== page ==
Wednesday, April 9, 1997:FAA established requirements, effective this date, affecting the operations of U.S.-registered aircraft in designated Reduced Vertical Separation Minima (RVSM) airspace. This designation referred to airspace between flight level (FL) 290 and FL 410 – in which a minimum of 1,000 feet separation, rather than the 2,000 foot minimum separation generally required above FL 290, was to be maintained between aircraft. These regulations required operators and their aircraft to be properly qualified and equipped – as well as to obtain approvals certifying these conditions – to conduct flight operations while separated by 1,000 feet. RVSM was to be applied only in designated areas, and the first such area was to include certain flight levels in the North Atlantic minimum navigation performance specifications airspace. (See March 27, 1997; February 24, 2000.)
Tuesday, April 15, 1997:The tail of a German-made BK-117 helicopter reportedly broke off in flight, causing the aircraft to crash into New York’s East river, killing one occupant and injuring two. April 25, FAA issued an airworthiness directive requiring operators of certain models of helicopters manufactured by Eurocopter Deutschland GmbH to inspect the tail booms for cracks before the craft would be permitted to fly. April 26, FAA grounded all 132 of the BK-117s in the United States pending checks for cracks in certain key components.
Tuesday, April 22, 1997:FAA published a proposal to accept applications, beginning December 1, for participation in an airport privatization pilot program established by the Federal Aviation Reauthorization Act of 1996 (Public Law 104-264).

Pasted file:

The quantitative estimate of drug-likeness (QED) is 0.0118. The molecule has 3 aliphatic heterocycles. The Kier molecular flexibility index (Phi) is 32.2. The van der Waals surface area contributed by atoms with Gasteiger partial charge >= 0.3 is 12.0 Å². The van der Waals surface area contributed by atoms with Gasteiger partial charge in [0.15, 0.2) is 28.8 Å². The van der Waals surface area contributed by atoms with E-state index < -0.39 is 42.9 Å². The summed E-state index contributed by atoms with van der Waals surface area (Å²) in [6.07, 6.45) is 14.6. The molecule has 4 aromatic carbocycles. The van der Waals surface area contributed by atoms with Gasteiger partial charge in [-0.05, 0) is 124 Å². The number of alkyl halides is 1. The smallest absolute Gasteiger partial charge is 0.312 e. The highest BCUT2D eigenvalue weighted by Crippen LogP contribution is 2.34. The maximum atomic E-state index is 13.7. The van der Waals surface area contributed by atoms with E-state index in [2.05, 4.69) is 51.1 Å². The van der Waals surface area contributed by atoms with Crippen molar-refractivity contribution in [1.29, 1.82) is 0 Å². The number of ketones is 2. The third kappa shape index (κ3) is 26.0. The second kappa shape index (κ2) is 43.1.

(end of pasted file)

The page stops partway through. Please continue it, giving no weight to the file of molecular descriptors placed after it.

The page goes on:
Wednesday, April 23, 1997:FAA issued an airworthiness directive requiring visual inspections to detect stress and replace any faulty ball bearings in GE90 engines on five Boeing 777s. The directive followed ball bearing failures on two British 777s.
Thursday, April 24, 1997:FAA unveiled its inflight aircraft icing plan, based on recommendations from international experts. The plan was the final phase of a three-phase program that FAA had announced in 1994. (See October 31, 1994.)
Monday, April 28, 1997:FAA selected Hughes Information Technology Systems, a unit of Hughes Aircraft Company, as its integration-services contractor to support the National Airspace System Infrastructure Management System (NIMS) program. The contract was estimated to be worth $100 million over seven years. (See June 15, 1998.)
Friday, May 2, 1997:FAA announced the $12.2 million purchase of additional trace detection security equipment for use at the nation’s busiest airports. (See February 12, 1997; September 25, 1998.)
Sunday, May 4, 1997:FBI Director Louis Freeh announced that the evidence in the TWA Flight 800 crash pointed to mechanical failure and emphasized the need to bring the investigation to a close. (See January 7, 1997; December 8, 1997.)
Tuesday, May 6, 1997:Airlines began a two-week test of matching bags with passengers at selected airports nationwide. (See February 6, 1997; February 12, 1997; May 17, 1997.)